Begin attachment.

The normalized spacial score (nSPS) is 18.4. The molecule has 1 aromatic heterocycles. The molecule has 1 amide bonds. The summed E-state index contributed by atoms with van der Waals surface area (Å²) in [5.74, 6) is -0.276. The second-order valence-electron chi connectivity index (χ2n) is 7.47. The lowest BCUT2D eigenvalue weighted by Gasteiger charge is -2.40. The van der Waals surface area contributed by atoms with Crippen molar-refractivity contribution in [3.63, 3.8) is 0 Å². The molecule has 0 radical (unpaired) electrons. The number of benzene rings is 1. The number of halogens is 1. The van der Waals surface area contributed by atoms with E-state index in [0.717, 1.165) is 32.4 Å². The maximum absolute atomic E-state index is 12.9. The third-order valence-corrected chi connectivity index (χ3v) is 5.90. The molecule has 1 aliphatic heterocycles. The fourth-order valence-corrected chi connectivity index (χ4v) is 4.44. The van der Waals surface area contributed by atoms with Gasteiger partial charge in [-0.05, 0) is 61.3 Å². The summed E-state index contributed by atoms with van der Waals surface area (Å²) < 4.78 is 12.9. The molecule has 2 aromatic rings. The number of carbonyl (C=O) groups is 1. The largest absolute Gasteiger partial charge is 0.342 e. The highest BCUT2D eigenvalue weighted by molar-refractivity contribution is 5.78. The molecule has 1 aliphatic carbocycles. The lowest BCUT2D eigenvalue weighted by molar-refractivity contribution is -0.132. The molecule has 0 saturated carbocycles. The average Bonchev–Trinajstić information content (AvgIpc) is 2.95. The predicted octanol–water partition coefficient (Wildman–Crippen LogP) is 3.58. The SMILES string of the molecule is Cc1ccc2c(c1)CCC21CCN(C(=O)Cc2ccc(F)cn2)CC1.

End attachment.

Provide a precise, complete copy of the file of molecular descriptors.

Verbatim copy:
The normalized spacial score (nSPS) is 18.4. The molecule has 1 aromatic heterocycles. The molecule has 1 amide bonds. The summed E-state index contributed by atoms with van der Waals surface area (Å²) in [5.74, 6) is -0.276. The second-order valence-electron chi connectivity index (χ2n) is 7.47. The lowest BCUT2D eigenvalue weighted by Gasteiger charge is -2.40. The van der Waals surface area contributed by atoms with Crippen molar-refractivity contribution in [3.63, 3.8) is 0 Å². The molecule has 0 radical (unpaired) electrons. The number of benzene rings is 1. The number of halogens is 1. The van der Waals surface area contributed by atoms with E-state index in [0.717, 1.165) is 32.4 Å². The maximum absolute atomic E-state index is 12.9. The third-order valence-corrected chi connectivity index (χ3v) is 5.90. The molecule has 1 aliphatic heterocycles. The fourth-order valence-corrected chi connectivity index (χ4v) is 4.44. The van der Waals surface area contributed by atoms with Gasteiger partial charge in [-0.05, 0) is 61.3 Å². The summed E-state index contributed by atoms with van der Waals surface area (Å²) < 4.78 is 12.9. The molecule has 2 aromatic rings. The number of carbonyl (C=O) groups is 1. The largest absolute Gasteiger partial charge is 0.342 e. The highest BCUT2D eigenvalue weighted by molar-refractivity contribution is 5.78. The molecule has 1 aliphatic carbocycles. The lowest BCUT2D eigenvalue weighted by molar-refractivity contribution is -0.132. The molecule has 0 saturated carbocycles. The average Bonchev–Trinajstić information content (AvgIpc) is 2.95. The predicted octanol–water partition coefficient (Wildman–Crippen LogP) is 3.58. The SMILES string of the molecule is Cc1ccc2c(c1)CCC21CCN(C(=O)Cc2ccc(F)cn2)CC1.